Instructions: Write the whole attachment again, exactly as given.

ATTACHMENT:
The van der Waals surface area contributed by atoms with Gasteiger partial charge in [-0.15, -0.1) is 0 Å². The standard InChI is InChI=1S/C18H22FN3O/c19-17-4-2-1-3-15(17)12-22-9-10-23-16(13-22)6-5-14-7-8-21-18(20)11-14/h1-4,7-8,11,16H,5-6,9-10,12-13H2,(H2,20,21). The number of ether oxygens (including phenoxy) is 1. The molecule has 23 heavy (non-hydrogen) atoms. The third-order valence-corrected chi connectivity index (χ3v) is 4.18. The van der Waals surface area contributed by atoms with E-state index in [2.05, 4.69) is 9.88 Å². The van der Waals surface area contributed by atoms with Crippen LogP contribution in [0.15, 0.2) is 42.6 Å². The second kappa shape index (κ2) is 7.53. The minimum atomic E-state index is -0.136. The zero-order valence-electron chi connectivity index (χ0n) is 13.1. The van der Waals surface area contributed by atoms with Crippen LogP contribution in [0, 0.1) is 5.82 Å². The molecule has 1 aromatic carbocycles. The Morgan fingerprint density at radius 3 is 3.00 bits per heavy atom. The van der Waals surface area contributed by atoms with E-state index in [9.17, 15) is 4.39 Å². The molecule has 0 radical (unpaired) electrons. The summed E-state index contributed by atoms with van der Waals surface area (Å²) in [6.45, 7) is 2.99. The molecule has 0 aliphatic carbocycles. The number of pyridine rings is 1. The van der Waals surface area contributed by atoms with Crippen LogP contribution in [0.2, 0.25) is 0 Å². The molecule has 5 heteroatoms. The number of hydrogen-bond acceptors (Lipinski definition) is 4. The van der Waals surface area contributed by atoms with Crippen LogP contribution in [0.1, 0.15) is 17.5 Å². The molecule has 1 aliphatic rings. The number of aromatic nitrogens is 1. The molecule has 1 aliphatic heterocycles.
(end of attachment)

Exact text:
The van der Waals surface area contributed by atoms with Gasteiger partial charge in [-0.15, -0.1) is 0 Å². The standard InChI is InChI=1S/C18H22FN3O/c19-17-4-2-1-3-15(17)12-22-9-10-23-16(13-22)6-5-14-7-8-21-18(20)11-14/h1-4,7-8,11,16H,5-6,9-10,12-13H2,(H2,20,21). The number of ether oxygens (including phenoxy) is 1. The molecule has 23 heavy (non-hydrogen) atoms. The third-order valence-corrected chi connectivity index (χ3v) is 4.18. The van der Waals surface area contributed by atoms with E-state index in [2.05, 4.69) is 9.88 Å². The van der Waals surface area contributed by atoms with Crippen LogP contribution in [0.15, 0.2) is 42.6 Å². The second kappa shape index (κ2) is 7.53. The minimum atomic E-state index is -0.136. The zero-order valence-electron chi connectivity index (χ0n) is 13.1. The van der Waals surface area contributed by atoms with Crippen LogP contribution in [0, 0.1) is 5.82 Å². The molecule has 1 aromatic carbocycles. The Morgan fingerprint density at radius 3 is 3.00 bits per heavy atom. The van der Waals surface area contributed by atoms with E-state index in [9.17, 15) is 4.39 Å². The molecule has 0 radical (unpaired) electrons. The summed E-state index contributed by atoms with van der Waals surface area (Å²) in [6.45, 7) is 2.99. The molecule has 0 aliphatic carbocycles. The number of pyridine rings is 1. The van der Waals surface area contributed by atoms with Crippen LogP contribution in [0.2, 0.25) is 0 Å². The molecule has 5 heteroatoms. The number of hydrogen-bond acceptors (Lipinski definition) is 4. The van der Waals surface area contributed by atoms with Crippen LogP contribution in [0.1, 0.15) is 17.5 Å². The molecule has 1 aliphatic rings. The number of aromatic nitrogens is 1. The molecule has 1 aliphatic heterocycles.